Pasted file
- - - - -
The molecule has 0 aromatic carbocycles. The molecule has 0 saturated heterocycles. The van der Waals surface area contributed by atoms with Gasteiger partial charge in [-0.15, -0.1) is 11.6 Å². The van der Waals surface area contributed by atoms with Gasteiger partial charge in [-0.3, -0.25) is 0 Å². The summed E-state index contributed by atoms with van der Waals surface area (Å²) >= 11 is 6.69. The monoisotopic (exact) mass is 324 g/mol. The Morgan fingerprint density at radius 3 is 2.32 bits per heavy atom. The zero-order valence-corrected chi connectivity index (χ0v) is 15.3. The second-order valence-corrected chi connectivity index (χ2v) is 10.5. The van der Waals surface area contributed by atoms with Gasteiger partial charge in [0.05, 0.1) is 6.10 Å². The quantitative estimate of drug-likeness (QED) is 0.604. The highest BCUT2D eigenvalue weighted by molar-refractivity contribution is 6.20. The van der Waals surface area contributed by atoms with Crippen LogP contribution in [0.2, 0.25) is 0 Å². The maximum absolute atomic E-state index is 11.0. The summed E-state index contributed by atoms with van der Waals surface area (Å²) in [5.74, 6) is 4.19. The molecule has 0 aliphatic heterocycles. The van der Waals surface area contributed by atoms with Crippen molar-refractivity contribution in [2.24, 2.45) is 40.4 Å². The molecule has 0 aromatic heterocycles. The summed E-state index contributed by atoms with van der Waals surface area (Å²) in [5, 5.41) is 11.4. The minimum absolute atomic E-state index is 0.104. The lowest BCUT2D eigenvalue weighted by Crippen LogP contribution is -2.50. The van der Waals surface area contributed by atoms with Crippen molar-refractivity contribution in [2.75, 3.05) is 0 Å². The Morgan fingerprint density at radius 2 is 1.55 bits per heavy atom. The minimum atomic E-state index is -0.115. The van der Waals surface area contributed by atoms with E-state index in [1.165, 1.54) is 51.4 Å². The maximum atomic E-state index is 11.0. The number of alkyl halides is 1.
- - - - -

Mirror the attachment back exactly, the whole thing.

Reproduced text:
The molecule has 0 aromatic carbocycles. The molecule has 0 saturated heterocycles. The van der Waals surface area contributed by atoms with Gasteiger partial charge in [-0.15, -0.1) is 11.6 Å². The van der Waals surface area contributed by atoms with Gasteiger partial charge in [-0.3, -0.25) is 0 Å². The summed E-state index contributed by atoms with van der Waals surface area (Å²) >= 11 is 6.69. The monoisotopic (exact) mass is 324 g/mol. The Morgan fingerprint density at radius 3 is 2.32 bits per heavy atom. The zero-order valence-corrected chi connectivity index (χ0v) is 15.3. The second-order valence-corrected chi connectivity index (χ2v) is 10.5. The van der Waals surface area contributed by atoms with Gasteiger partial charge in [0.05, 0.1) is 6.10 Å². The quantitative estimate of drug-likeness (QED) is 0.604. The highest BCUT2D eigenvalue weighted by molar-refractivity contribution is 6.20. The van der Waals surface area contributed by atoms with Crippen LogP contribution in [0.2, 0.25) is 0 Å². The maximum absolute atomic E-state index is 11.0. The summed E-state index contributed by atoms with van der Waals surface area (Å²) in [5.74, 6) is 4.19. The molecule has 0 aliphatic heterocycles. The van der Waals surface area contributed by atoms with Crippen molar-refractivity contribution in [2.24, 2.45) is 40.4 Å². The molecule has 0 aromatic heterocycles. The summed E-state index contributed by atoms with van der Waals surface area (Å²) in [5, 5.41) is 11.4. The minimum absolute atomic E-state index is 0.104. The lowest BCUT2D eigenvalue weighted by Crippen LogP contribution is -2.50. The van der Waals surface area contributed by atoms with Crippen molar-refractivity contribution in [2.75, 3.05) is 0 Å². The Morgan fingerprint density at radius 2 is 1.55 bits per heavy atom. The minimum atomic E-state index is -0.115. The van der Waals surface area contributed by atoms with E-state index in [1.165, 1.54) is 51.4 Å². The maximum atomic E-state index is 11.0. The number of alkyl halides is 1.